Simon Vouet, “The Fortune Teller,” c. 1618. Oil on canvas, 120 x 170 cm, National Gallery of Canada, Ottawa. Image courtesy the Web Gallery of Art.

Winking was also used between characters within works of art, so that the viewer could understand when a figure was sly or involved in trickery. In this painting by Vouet, a man on the right of the canvas steals the purse from a gypsy woman (who is reading the palm of the woman on the far left). This thief winks to a male accomplice, who looks to me like he might be winking in return.

Master of the Winking Eyes, "Madonna and Child," ca. 1450. National Museum of Women in the Arts, Washington DC.

Master of the Winking Eyes, “Madonna and Child,” ca. 1450. National Museum of Women in the Arts, Washington DC.

Although the winking in this picture may be an aesthetic effect rather than an actual part of the subject matter, I still wanted to include this painting by the so-called “Master of the Winking Eyes.” This piece is included in a current exhibition dedicated to representations of the Virgin Mary in art, which includes a section on representations of her as a wife and mother. This painting, among another in the show, prompted one writer to publish this article: “Did the Virgin Mary Tickle the Baby Jesus?”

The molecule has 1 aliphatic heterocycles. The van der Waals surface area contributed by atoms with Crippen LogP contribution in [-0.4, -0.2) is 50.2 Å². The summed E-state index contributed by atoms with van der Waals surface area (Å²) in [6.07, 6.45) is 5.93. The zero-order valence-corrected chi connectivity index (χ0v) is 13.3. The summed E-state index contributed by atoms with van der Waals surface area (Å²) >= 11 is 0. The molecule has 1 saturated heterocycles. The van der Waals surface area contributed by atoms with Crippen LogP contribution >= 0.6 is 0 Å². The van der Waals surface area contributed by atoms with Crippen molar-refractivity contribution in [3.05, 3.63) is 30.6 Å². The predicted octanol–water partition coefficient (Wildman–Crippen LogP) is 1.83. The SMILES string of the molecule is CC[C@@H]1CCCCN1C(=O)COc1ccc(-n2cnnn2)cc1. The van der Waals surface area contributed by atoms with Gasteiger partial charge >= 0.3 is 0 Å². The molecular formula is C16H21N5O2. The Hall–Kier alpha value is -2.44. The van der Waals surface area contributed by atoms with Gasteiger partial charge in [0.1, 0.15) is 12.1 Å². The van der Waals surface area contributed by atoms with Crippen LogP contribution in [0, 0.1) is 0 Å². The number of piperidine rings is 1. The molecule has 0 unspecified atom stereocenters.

Huang Yongyu, Owl, 1973. Image courtesy via Wikiart.

Huang Yongyu, Owl, 1973. Image courtesy Wikiart

Huang Yongu’s Owl is an interesting depiction which caused a lot of controversy. Some interpreted Yongyu’s painting as a self-portrait of the artist who expressing a critique of socialism, and the painting was officially condemned as blasphemous by the Ministry of Culture in March 1974.3 The winking eye in this instance was thought by some to imply, on a basic level, a critique of the socialist system (e.g. officials were turning a blind eye to incorrect behavior). Others did not agree with this interpretation. Even Chairman Mao, who was frustrated with the extent of censorship happening at the time, said with exasperation, “An owl habitually keeps one eye open and one eye closed. The artist does possess the common knowledge, doesn’t he?”Yongu created other versions of the winking owl after this 1973 fiasco, such as this 1977 version and 1978 version.

Of course, to end this list, I have to include a .gif of the Nefertiti bust winking. (Since she has an unfinished eye, she does look a little like she could be winking today.) Do you know of other representations of winking in art? I’m sure there are lots of .gifs with winking works of art too, and feel free to also share those in the comments below!